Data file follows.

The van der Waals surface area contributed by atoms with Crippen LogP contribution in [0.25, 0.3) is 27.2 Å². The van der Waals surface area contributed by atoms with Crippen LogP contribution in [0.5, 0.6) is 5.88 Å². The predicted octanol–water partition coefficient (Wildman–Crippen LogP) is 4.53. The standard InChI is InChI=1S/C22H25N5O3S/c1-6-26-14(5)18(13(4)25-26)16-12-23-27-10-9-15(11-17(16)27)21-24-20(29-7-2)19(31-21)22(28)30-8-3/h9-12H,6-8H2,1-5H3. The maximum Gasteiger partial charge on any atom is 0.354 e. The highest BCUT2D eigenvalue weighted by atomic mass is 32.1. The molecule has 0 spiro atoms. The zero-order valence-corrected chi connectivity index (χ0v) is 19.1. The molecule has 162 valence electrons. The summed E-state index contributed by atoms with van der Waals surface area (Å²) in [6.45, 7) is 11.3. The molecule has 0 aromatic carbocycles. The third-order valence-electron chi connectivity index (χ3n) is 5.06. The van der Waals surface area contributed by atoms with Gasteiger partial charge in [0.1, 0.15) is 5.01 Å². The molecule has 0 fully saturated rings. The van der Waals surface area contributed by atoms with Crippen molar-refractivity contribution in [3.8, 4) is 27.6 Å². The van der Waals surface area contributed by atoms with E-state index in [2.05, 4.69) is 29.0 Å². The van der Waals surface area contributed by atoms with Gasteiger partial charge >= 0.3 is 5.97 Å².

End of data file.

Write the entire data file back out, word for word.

The van der Waals surface area contributed by atoms with Crippen LogP contribution in [0.25, 0.3) is 27.2 Å². The van der Waals surface area contributed by atoms with Crippen LogP contribution in [0.5, 0.6) is 5.88 Å². The predicted octanol–water partition coefficient (Wildman–Crippen LogP) is 4.53. The standard InChI is InChI=1S/C22H25N5O3S/c1-6-26-14(5)18(13(4)25-26)16-12-23-27-10-9-15(11-17(16)27)21-24-20(29-7-2)19(31-21)22(28)30-8-3/h9-12H,6-8H2,1-5H3. The maximum Gasteiger partial charge on any atom is 0.354 e. The highest BCUT2D eigenvalue weighted by atomic mass is 32.1. The molecule has 0 spiro atoms. The zero-order valence-corrected chi connectivity index (χ0v) is 19.1. The molecule has 162 valence electrons. The summed E-state index contributed by atoms with van der Waals surface area (Å²) in [6.45, 7) is 11.3. The molecule has 0 aromatic carbocycles. The third-order valence-electron chi connectivity index (χ3n) is 5.06. The van der Waals surface area contributed by atoms with Gasteiger partial charge in [0.1, 0.15) is 5.01 Å². The molecule has 0 fully saturated rings. The van der Waals surface area contributed by atoms with Crippen molar-refractivity contribution in [3.8, 4) is 27.6 Å². The van der Waals surface area contributed by atoms with E-state index in [2.05, 4.69) is 29.0 Å². The van der Waals surface area contributed by atoms with Gasteiger partial charge >= 0.3 is 5.97 Å².